The Tupac Amaru movement, strictly understood as the rebellion led by José Gabriel Condorcanqui, who went by the Inca royal name Tupac Amaru, and his relatives in southern Peru between Cuzco and Lake Titicaca from 1780 to 1783, was one of the best-kept secrets in Latin American history. The largest uprising of native peoples against European rule since the conquest era, it is an obligatory reference in any survey of Spanish colonialism, Peruvian history, and peasant or indigenous unrest. It has been also the object of intense historiographical scrutiny since at least the 1970s onward, following the impulses of consecutive waves of socioeconomic history, history of mentalities, structural anthropology, collective action theories, and the like. Tupac Amaru has become in due time a transnational political and cultural icon as well. His name figured prominently in late twentieth-century Latin American guerrilla groups, folk...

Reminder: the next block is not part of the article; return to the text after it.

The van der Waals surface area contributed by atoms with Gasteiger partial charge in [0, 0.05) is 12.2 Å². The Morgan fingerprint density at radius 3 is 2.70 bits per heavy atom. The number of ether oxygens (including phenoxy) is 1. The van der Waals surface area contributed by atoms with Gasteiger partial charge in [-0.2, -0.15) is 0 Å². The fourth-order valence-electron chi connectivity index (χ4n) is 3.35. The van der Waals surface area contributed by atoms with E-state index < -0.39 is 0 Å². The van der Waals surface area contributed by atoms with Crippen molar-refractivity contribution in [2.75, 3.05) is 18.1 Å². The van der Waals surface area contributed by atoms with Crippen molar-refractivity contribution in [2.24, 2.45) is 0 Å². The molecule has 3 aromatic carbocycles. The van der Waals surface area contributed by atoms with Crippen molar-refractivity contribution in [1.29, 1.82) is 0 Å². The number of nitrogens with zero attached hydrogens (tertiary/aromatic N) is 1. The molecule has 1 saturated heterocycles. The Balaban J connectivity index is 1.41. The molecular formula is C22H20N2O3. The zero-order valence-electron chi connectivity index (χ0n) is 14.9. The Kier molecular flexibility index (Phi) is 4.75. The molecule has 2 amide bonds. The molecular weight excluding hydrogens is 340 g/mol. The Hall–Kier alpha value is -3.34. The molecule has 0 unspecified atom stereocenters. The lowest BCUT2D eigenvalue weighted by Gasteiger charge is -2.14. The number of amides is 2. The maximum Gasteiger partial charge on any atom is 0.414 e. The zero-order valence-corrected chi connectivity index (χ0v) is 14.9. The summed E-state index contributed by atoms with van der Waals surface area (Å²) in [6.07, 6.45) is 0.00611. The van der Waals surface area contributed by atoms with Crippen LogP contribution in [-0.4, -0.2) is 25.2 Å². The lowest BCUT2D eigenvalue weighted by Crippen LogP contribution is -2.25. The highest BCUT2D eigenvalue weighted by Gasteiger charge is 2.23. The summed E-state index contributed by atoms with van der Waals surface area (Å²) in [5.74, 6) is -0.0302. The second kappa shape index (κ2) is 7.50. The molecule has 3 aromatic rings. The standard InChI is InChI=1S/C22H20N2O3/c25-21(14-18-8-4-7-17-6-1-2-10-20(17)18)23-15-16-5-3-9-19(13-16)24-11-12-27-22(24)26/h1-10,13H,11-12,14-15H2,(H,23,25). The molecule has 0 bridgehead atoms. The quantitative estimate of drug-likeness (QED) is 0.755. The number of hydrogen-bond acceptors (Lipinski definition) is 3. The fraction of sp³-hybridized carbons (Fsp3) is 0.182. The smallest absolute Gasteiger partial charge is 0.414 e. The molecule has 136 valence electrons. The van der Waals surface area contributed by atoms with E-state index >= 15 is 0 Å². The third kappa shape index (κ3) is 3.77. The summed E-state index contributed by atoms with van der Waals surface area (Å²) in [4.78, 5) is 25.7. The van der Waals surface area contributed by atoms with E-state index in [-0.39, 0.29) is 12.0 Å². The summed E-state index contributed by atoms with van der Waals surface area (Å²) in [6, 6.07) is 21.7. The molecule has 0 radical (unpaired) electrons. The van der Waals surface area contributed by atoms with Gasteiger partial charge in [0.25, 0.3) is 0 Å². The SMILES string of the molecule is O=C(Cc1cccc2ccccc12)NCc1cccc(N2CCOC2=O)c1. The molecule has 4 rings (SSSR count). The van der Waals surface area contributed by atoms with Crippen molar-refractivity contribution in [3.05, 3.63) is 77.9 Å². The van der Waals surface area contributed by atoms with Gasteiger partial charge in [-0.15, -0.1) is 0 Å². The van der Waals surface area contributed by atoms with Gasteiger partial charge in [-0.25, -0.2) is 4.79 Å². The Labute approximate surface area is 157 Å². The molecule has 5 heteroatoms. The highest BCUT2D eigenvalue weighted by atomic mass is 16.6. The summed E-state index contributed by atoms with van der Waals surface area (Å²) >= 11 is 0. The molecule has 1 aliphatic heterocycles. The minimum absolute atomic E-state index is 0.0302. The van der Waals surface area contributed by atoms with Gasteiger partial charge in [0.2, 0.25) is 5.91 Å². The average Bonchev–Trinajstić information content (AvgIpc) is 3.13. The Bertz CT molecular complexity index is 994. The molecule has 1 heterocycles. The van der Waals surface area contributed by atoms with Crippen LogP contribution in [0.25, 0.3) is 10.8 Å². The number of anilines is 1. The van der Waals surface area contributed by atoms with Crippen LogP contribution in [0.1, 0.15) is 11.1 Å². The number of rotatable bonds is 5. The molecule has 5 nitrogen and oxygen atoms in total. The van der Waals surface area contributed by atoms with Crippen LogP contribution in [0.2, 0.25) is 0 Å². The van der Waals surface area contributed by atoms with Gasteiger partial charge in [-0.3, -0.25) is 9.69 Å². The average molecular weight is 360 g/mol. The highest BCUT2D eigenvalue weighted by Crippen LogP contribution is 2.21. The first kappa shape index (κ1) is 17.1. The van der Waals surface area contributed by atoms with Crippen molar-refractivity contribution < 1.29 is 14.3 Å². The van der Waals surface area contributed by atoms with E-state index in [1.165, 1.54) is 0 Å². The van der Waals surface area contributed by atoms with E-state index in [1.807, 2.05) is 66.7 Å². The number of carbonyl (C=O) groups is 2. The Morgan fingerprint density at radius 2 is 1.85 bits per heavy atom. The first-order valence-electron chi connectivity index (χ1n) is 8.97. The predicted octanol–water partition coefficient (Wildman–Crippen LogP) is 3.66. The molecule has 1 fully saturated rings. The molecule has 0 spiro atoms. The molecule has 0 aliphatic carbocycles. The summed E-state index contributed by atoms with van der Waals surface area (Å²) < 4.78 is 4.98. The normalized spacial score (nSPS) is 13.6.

Sergio Serulnikov; The Tupac Amaru Rebellion. Hispanic American Historical Review 1 May 2015; 95 (2): 355–357. doi: https://doi.org/10.1215/00182168-2874719
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